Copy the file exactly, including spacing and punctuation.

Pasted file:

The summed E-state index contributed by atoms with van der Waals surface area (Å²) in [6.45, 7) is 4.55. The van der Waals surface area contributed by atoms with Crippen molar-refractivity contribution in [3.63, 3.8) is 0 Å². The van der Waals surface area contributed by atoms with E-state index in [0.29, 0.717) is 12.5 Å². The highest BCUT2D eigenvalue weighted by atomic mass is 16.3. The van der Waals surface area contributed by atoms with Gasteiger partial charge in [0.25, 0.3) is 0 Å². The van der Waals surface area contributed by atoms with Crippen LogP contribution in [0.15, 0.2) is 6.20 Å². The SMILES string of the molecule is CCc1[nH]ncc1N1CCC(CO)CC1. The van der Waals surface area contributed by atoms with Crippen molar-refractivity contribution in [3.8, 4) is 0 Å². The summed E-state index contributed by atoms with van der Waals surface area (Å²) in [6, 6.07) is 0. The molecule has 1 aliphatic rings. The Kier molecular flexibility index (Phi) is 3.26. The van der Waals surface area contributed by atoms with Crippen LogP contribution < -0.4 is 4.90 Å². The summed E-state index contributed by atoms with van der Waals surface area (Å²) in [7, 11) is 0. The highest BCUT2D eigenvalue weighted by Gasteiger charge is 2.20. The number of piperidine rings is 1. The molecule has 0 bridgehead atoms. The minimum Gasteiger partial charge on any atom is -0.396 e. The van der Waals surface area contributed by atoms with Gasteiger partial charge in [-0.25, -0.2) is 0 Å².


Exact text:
The summed E-state index contributed by atoms with van der Waals surface area (Å²) in [6.45, 7) is 4.55. The van der Waals surface area contributed by atoms with Crippen molar-refractivity contribution in [3.63, 3.8) is 0 Å². The van der Waals surface area contributed by atoms with E-state index in [0.29, 0.717) is 12.5 Å². The highest BCUT2D eigenvalue weighted by atomic mass is 16.3. The van der Waals surface area contributed by atoms with Gasteiger partial charge in [0.25, 0.3) is 0 Å². The van der Waals surface area contributed by atoms with Crippen LogP contribution in [0.15, 0.2) is 6.20 Å². The SMILES string of the molecule is CCc1[nH]ncc1N1CCC(CO)CC1. The van der Waals surface area contributed by atoms with Crippen molar-refractivity contribution in [3.8, 4) is 0 Å². The summed E-state index contributed by atoms with van der Waals surface area (Å²) in [6, 6.07) is 0. The molecule has 1 aliphatic rings. The Kier molecular flexibility index (Phi) is 3.26. The van der Waals surface area contributed by atoms with Crippen LogP contribution < -0.4 is 4.90 Å². The summed E-state index contributed by atoms with van der Waals surface area (Å²) in [7, 11) is 0. The highest BCUT2D eigenvalue weighted by Gasteiger charge is 2.20. The number of piperidine rings is 1. The molecule has 0 bridgehead atoms. The minimum Gasteiger partial charge on any atom is -0.396 e. The van der Waals surface area contributed by atoms with Gasteiger partial charge in [-0.25, -0.2) is 0 Å².